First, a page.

Rooted in the seabed about 30 meters off shorelines around the world is one of the ocean’s many majestic secrets. While not exactly buried treasure, the seaweed harvested or cultivated by locals contains the raw properties that provide a tremendous value to food and pharmaceutical industries. Several tons of seaweed are harvested and cultivated from these areas every year, which makes it imperative that everyone involved in its production works to protect the environment, both above and below water.
Preserving the naturalness of our world’s beaches and oceans takes substantial commitment from countless people the world over. On land or under water, DuPont Nutrition & Health is committed to being a world-leader in sustainable environmental solutions. We have been focused on these practices for more than a century. In fact, our seaweed initiative is a part of our strategy to develop and implement sustainable sourcing program for 90% of all bio-based raw materials.
As sustainability continues to grow as a worldwide movement, we continually look to improve and lead the way and use the United Nations Sustainable Development Goals as a guide. In celebration of World Oceans Day, take a look at our quest to improve Life Below Water and how our initiatives also help to enhance the lives of many people above it.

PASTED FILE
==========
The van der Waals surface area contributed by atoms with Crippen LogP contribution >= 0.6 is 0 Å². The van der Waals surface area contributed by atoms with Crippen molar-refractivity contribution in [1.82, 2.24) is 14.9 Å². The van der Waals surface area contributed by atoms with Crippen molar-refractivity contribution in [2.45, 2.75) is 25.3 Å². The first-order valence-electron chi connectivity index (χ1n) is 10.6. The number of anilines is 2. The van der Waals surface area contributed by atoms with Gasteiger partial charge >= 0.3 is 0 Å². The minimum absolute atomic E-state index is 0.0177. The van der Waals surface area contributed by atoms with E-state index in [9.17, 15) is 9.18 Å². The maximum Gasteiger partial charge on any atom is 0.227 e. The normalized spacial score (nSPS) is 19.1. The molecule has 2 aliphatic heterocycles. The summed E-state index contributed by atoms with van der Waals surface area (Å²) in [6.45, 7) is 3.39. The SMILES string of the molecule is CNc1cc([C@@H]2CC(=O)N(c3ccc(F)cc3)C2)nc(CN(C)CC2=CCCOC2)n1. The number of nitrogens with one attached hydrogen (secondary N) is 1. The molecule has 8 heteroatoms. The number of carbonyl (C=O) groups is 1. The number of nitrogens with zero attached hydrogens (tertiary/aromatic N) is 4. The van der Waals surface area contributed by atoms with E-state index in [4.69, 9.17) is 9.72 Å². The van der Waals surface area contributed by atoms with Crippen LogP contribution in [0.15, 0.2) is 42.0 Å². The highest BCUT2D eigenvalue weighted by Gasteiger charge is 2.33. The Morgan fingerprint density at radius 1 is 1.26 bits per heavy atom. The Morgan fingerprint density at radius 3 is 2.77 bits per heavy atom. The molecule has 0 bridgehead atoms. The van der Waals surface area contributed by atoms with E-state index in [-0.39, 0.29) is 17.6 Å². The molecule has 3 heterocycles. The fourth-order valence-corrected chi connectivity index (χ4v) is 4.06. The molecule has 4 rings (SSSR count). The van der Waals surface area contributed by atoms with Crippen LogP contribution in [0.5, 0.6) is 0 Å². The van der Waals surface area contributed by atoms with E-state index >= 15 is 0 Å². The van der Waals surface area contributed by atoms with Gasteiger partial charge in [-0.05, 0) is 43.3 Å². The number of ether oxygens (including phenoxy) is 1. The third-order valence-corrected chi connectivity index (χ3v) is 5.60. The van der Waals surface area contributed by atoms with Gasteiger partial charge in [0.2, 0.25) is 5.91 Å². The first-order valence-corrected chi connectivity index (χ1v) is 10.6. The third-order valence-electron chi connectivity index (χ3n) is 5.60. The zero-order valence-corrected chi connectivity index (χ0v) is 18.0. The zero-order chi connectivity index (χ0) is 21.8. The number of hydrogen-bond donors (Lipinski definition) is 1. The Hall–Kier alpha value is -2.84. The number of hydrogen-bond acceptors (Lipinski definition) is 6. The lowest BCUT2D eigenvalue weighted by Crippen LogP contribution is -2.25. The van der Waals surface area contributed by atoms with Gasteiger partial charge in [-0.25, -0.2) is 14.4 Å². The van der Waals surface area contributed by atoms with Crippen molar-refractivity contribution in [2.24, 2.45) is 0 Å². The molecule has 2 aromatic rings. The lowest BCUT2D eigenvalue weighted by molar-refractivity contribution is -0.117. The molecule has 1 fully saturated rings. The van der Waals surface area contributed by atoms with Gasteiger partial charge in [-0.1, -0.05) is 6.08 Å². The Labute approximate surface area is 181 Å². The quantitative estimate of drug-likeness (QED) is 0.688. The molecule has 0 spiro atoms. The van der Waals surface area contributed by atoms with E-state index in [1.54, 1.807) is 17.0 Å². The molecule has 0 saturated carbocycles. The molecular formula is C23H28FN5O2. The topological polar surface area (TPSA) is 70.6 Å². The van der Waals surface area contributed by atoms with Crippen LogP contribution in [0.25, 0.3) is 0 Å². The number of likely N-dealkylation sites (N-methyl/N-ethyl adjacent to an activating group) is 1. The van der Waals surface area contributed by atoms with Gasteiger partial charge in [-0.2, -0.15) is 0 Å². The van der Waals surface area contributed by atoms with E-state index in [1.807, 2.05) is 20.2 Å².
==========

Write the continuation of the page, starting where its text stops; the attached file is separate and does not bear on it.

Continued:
We Believe In Getting Our Feet Wet… Literally
As DuPont Nutrition & Health is one of the world’s largest buyers of seaweed for hydrocolloids, we have a unique opportunity to make a positive impact on our oceans. We believe that real leadership on behalf of the world’s oceans should not just involve sustainable practices, but also the need to take a step further … right into the ocean itself. It’s what keeps us closely connected to our purpose. As we look to protect crucial marine ecosystems and increase the economic benefits for local areas, we know it all starts our relationships with seaweed farmers and harvesters all over the world.
For decades, we’ve worked hand in hand with thousands of seaweed farmers in Southeast Asia and the Western Indian Ocean and with our harvesters along the coast of Norway. DuPont Nutrition & Health has a team of experts to help them responsibly source carrageenan and alginate from cultivated and ocean-harvested seaweeds. We are often literally in the ocean, discussing sustainable approaches to planting, growing and harvesting seaweed.